DEAR JOAN: We have some beautiful handmade birdhouses in our back yard, right off our deck. For many years, we've enjoyed seeing birds build nests and their babies hatching. However, now we have a bumblebee hive in one of the birdhouses. This is the second time this has happened. My question is twofold. In the future, is there anything we can do to prevent or discourage bees from taking up residence in the birdhouses? How long can we expect the bees to be around?
DEAR PAM: The bees likely moved into the birdhouse after the birds had gone. This year when the birds leave, clean out the houses and rub the walls and ceiling of the house with a mild soap. It will keep bees from building a hive, and if what you are calling bees are actually wasps, they won't be able to build their nests there either.
If they truly are bees, the length of stay depends on the type of bee. Keep an eye on the house and note signs that the bees, or wasps, have departed.
Bees are so important to our environment that I don't recommend doing anything to harm them or get rid of them unless they are causing an issue. Let them be -- no pun intended -- if you can. If it's too much, contact a beekeeper in your area about safely removing the colony.
If you actually have wasps, you'll want to get rid of them as they can be aggressive. Try hanging wasp traps or contacting an exterminator.
Help for native birds
I'm always happy to spotlight one of the amazing groups we have in the Bay Area, and Native Bird Connections is certainly one of those.
Native Bird Connections specializes in wildlife education for all ages utilizing live, non-releasable wild raptors. The nonprofit was established in 2000 and is permitted by the California Department of Fish and Wildlife and U.S. Fish and Wildlife Service. Volunteers present about 200 programs each year, reaching about 17,000 people.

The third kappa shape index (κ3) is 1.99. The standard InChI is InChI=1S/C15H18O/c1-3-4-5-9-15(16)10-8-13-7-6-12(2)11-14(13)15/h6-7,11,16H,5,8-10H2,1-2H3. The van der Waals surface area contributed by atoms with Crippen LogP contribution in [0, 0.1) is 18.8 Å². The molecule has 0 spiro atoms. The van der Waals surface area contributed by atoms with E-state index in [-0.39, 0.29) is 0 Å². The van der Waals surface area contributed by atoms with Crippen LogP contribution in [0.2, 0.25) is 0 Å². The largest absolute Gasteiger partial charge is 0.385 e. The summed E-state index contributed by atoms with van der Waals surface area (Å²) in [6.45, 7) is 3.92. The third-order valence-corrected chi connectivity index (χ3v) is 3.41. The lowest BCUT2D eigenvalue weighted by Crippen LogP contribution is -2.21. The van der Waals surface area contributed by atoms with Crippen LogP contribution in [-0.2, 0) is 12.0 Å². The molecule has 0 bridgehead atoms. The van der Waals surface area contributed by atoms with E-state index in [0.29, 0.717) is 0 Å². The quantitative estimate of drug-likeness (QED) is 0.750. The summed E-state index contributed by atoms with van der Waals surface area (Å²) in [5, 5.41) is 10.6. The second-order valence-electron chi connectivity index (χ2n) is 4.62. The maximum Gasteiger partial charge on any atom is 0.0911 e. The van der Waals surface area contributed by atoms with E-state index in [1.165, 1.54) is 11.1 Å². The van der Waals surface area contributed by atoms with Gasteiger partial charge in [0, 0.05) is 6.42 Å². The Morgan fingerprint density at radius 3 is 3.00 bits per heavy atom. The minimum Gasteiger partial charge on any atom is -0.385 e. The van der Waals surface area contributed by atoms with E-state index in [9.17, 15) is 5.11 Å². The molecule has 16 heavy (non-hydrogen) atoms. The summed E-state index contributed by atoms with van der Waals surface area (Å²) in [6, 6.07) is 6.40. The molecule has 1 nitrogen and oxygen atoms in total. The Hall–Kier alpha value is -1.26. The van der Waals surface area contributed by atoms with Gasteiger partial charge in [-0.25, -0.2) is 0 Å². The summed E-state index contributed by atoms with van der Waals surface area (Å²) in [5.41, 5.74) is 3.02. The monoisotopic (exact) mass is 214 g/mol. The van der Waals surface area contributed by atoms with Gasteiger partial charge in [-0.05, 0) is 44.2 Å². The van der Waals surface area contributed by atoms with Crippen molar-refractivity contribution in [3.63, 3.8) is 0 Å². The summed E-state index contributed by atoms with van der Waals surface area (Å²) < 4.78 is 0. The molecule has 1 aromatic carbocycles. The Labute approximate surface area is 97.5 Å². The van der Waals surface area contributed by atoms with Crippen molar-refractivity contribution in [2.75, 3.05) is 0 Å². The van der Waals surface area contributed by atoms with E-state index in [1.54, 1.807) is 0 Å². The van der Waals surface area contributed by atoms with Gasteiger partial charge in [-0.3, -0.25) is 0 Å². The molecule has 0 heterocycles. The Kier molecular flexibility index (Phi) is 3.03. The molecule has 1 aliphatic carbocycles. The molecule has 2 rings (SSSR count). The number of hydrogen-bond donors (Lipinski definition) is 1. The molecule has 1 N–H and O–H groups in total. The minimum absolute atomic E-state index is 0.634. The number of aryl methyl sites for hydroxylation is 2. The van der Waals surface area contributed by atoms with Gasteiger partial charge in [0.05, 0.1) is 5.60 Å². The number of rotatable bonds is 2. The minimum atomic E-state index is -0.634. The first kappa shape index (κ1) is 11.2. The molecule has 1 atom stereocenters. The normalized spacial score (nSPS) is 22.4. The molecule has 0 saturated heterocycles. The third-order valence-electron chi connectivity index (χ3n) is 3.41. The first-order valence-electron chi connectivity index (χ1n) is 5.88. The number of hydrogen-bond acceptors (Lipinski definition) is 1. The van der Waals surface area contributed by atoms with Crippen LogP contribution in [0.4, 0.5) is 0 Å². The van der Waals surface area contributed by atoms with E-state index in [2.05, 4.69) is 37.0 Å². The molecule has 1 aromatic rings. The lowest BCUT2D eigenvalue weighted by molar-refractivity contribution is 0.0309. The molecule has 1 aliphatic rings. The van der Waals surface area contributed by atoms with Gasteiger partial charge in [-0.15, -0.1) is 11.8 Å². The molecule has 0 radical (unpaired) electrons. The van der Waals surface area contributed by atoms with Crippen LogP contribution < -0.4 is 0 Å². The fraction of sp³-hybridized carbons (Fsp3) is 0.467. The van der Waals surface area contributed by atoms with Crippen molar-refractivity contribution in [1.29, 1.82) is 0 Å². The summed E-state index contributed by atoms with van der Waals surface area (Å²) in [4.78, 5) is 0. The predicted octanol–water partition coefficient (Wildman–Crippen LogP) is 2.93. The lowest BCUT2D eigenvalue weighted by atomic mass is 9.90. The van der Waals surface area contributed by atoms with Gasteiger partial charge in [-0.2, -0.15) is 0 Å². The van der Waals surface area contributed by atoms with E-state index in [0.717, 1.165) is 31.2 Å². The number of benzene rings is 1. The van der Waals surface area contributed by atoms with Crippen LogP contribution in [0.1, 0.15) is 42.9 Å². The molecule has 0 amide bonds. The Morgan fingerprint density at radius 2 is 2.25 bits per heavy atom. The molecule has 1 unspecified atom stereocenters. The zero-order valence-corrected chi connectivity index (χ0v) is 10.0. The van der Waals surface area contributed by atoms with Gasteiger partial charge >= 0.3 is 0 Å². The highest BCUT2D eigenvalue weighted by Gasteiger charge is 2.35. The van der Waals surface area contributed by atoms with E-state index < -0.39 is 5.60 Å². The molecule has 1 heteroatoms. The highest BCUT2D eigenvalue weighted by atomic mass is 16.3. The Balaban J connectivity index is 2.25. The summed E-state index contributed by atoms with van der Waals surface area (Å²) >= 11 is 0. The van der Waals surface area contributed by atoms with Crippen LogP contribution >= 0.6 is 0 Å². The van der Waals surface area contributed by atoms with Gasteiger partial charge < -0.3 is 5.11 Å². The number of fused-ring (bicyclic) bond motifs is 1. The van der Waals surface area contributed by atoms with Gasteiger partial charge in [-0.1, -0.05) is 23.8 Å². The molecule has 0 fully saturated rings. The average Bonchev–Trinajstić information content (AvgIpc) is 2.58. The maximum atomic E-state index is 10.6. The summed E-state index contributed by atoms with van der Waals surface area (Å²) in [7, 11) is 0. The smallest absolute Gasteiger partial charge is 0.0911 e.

Right now, Native Bird cares for 16 birds of prey including hawks, owls, eagles and falcons. The birds are victims of physical or psychological impairments that render them incapable of survival in the wild. Volunteers build a trust with the birds, helping them to accept their fate.
And like most nonprofits, they rely on donations and fundraisers to keep the work going.
On Saturday, Native Bird Connections and Bedford Gallery in Walnut Creek are partnering for "Raptor Quick Draw," an event that will feature several artists drawing and painting their impressions of four live raptors, including a rare Leucistic red-tailed hawk in the care of Native Bird Connections.
Visitors to the gallery can watch the artists at work and then bid on their creations in a silent auction. Proceeds will benefit the raptors and the Bedford Gallery's educational programs.
The event coincides with the gallery's current exhibition called "Peaceable Kingdom: Animals Real and Imagined." The show features the works of more than 50 California artists and explores the role animals have played in our shared cultural and artistic imagination.
"Raptor Quick Draw" is Saturday from 2 p.m. to 5 p.m. at the Bedford Gallery, Lesher Center for the Arts, 1601 Civic Drive in Walnut Creek.
The event is free with admission to the gallery. The cost for adults is $5, youth 13-17 is $3, and kids 12 and younger get in free.
Joan Morris' column runs five days a week in print and online. Contact her at firstname.lastname@example.org; or P.O. Box 8099, Walnut Creek, CA 94596.